LNG cryo plants and the ships to move it once it has been cooled sound like an easy way out and a good investment, but one must look at the future, not the present. There is a lot of debate about whether extraction rates promoted by fracking will be viable for 20 or 40 or more years, and they have to be before you start building ships and cryo plants or you’re going to take horrific losses on a capital basis. Anyone with a bit of memory recalls the shale “boom” from the Arab Oil Embargo days, and what happened when price crashed and made all those plants that were half-done uneconomic.

Murphy9 on March 6, 2014 at 3:58 PM

This administration is clueless about any natural gas exports that don’t involve pulling Uncle Joe’s finger.

meci on March 6, 2014 at 4:35 PM

Energy Secretary Ernest Moniz told POLITICO he’s open to consulting with Congress on the issue, but he stressed that the U.S. doesn’t have the capacity to flood Europe with gas. “The fact is it’s just physically not going to happen,” he said Wednesday. …

Well, not YET, due to previous stonewalling on building LNG terminals along the East Coast. Several years ago, before the fracking boom in PA and OH, some gas companies were floating the idea of building LNG terminals (for import from Trinidad) in Long Island Sound, Boston Harbor, and the Chesapeake Bay. The Long Island Sound terminal was singlehandedly shot down by then-CT Attorney General (now U.S. Senator) Dick Blumenthal (D-CT).

In the meantime, the Canadians built an LNG terminal on the New Brunswick coast, about 90 miles from the Maine border, and were planning to use it to import gas and send it to New England. If we now have more gas than we need, maybe we could make a deal with Canada to export it to Europe…

Putin’s power derives from the fact that most of Western Europe uses natural gas from Russia, and any attempt to apply economic sanctions against Russia could lead to shortages of natural gas. The British, to their credit, saw the light and have started fracking on their land and offshore in the North Sea.

Since we are now in March, it will soon be springtime, and natural gas demand in Europe will decrease during the spring and summer. If economic sanctions were applied against Putin now, the natural gas shortage in Europe would be short-lived, but could return in late autumn.

Now is the time to set up a gas-NATO or a gas-Marshall Plan–a crash program to build LNG export terminals along the Atlantic coasts of the US and Canada, and LNG import terminals along the Atlantic coasts of western Europe. Once Europe is weaned from Russian natural gas, it can apply sharp economic sanctions against Putin, whose money supply will be cut off.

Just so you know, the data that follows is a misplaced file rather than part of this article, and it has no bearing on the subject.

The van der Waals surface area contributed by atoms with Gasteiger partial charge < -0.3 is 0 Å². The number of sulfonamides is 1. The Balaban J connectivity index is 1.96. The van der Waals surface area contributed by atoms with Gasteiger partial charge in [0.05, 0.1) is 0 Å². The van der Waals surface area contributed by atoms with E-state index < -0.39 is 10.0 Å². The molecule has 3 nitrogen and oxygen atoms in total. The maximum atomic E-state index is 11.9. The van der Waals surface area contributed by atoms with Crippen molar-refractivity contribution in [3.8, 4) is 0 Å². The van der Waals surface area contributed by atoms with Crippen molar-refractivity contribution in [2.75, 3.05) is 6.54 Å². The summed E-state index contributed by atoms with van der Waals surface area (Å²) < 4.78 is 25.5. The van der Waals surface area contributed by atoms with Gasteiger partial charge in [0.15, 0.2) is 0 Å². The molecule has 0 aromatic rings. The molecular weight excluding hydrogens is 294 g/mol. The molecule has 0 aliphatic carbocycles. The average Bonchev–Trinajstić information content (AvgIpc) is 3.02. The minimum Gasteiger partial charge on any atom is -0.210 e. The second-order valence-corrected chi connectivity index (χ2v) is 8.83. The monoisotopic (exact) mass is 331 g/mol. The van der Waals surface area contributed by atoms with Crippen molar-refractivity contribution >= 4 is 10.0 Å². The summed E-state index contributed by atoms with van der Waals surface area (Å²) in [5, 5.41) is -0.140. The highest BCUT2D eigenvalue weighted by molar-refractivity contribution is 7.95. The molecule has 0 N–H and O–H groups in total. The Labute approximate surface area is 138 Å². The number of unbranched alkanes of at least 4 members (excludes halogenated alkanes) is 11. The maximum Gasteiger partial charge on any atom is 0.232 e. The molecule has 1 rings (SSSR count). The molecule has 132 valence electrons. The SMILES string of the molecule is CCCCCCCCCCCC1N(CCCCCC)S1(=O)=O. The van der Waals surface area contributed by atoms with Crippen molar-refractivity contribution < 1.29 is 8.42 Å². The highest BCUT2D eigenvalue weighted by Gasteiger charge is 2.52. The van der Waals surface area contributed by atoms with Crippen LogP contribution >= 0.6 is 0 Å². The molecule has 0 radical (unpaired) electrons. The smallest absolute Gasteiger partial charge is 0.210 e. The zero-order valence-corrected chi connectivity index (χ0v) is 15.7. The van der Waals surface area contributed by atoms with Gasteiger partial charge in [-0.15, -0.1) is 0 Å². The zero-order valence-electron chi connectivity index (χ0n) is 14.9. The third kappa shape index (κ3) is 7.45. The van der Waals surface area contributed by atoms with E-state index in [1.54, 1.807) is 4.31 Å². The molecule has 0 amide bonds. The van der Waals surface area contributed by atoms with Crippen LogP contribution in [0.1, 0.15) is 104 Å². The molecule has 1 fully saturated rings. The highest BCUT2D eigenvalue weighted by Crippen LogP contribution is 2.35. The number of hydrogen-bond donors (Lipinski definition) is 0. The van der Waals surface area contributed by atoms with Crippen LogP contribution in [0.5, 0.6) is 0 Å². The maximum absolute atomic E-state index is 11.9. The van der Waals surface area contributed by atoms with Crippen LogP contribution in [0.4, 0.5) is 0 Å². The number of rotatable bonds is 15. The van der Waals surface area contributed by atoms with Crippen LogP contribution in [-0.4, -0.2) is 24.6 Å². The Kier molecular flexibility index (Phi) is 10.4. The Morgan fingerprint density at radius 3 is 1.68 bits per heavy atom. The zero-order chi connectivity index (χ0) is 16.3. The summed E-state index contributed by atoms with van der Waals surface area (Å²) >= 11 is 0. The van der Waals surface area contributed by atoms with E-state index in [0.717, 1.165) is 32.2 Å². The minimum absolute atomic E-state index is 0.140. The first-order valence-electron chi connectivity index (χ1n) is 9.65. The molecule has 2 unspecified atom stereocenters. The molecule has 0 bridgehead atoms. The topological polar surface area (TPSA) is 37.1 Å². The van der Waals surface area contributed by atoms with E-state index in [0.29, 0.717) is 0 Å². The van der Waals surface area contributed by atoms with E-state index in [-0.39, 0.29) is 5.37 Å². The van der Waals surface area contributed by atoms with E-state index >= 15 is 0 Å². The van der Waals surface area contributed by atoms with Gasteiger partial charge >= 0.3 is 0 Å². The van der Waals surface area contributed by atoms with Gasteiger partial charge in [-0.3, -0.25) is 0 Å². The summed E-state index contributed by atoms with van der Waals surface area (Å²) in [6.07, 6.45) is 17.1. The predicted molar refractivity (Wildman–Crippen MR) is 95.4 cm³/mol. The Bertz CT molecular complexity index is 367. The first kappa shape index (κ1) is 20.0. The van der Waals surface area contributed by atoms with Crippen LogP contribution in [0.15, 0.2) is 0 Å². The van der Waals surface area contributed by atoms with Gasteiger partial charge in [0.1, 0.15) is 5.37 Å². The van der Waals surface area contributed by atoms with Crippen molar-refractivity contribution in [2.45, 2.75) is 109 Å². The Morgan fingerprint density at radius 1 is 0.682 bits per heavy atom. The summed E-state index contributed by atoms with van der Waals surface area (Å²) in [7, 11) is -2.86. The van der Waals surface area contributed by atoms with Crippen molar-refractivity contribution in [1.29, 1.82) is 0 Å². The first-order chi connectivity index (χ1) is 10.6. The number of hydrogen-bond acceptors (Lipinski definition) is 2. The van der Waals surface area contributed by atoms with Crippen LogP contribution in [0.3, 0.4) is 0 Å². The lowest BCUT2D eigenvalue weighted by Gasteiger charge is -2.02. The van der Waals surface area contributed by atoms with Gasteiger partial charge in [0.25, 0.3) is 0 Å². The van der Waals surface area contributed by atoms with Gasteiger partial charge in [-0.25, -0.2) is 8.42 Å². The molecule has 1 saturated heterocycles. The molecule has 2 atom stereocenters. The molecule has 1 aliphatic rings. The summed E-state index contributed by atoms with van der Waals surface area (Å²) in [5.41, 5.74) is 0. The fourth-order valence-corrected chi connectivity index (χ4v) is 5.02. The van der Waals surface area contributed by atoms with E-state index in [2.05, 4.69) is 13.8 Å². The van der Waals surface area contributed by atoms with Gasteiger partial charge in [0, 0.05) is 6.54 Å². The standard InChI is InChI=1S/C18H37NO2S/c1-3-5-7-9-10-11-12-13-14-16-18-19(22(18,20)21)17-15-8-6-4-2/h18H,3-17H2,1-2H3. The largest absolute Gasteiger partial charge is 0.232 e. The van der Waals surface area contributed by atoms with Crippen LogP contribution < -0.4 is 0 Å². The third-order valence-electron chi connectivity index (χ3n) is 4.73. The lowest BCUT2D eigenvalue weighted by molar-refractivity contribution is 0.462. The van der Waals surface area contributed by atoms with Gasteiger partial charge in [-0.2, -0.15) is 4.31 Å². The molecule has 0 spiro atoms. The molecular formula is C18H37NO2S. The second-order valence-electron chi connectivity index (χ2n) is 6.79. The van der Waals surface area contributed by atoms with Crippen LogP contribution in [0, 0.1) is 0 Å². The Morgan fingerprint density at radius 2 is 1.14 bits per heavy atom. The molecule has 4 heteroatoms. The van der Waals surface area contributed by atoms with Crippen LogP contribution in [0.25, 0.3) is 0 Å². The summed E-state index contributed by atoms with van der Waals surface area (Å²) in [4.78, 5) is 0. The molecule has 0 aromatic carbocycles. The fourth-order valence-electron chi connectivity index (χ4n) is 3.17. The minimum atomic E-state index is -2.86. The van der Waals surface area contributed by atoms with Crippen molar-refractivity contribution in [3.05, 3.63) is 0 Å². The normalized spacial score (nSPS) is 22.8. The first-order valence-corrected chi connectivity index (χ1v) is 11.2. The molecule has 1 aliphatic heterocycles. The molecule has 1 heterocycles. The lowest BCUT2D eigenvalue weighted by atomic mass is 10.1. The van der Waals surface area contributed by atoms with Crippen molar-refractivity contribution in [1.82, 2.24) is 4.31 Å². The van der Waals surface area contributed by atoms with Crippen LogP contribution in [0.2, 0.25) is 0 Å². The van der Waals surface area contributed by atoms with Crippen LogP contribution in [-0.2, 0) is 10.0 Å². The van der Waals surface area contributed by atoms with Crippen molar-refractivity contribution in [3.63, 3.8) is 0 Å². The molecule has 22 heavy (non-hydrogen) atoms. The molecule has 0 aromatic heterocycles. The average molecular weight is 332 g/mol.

It’s true that shipping liquefied natural gas across the Atlantic is more expensive than piping it from Russia. But would Europe prefer to buy their gas from a friendly, protective eagle or an enraged bear like Putin?

Steve Z on March 6, 2014 at 5:32 PM

Pres. Clinton opposed drilling in new Alaska fields because it could take up to 10 years for it to produce meaningful amounts of oil.

GaltBlvnAtty on March 6, 2014 at 6:52 PM

Propane is like $6/gallon here in ND.
And some of that is bcs the Keystone has not been built.
There are other reasons as well, like exports.
It’s why I burn wood for our primary heat source.
But of course, that is bad evidently, so OBama would rather I die.
But live green!

Badger40 on March 6, 2014 at 9:46 PM

Propane is like $6/gallon here in ND.
And some of that is bcs the Keystone has not been built.
There are other reasons as well, like exports.
It’s why I burn wood for our primary heat source.
But of course, that is bad evidently, so OBama would rather I die.
But live green!

Badger40 on March 6, 2014 at 9:46 PM

Differences in propane prices across the country have to do with 80-year old pro-greedy-union laws as much as the oil industry:

Union-Backed Federal Law Helped Create the Northeast Propane Shortage

slickwillie2001 on March 6, 2014 at 10:29 PM

1) Someone please explain to me how we can claim to want energy independence and also want to export it as fast as we get it

2) How fungible is oil if it takes years to build new distribution systems, refineries, and retool transportation?

3) Why would Europe struggle to become energy independent from Russia if we agree to sell them most of ours?

4) How can we stop propping up autocratic regimes if we’re still buying their oil and sending ours to Europe and Asia?

5) How could we leave warring Islamic oil states alone if they’re integral to our energy exchange system?

6) Is constitutional capitalism consistent with restricting international commerce with antagonistic autocracies that threaten our national security?

7) If we refuse to act in the interests of our nation, values and people by protecting critical resources that a few well connected people want to export (even if some of their profits trickle down) are we capitalists or corporatists?

elfman on March 7, 2014 at 11:09 AM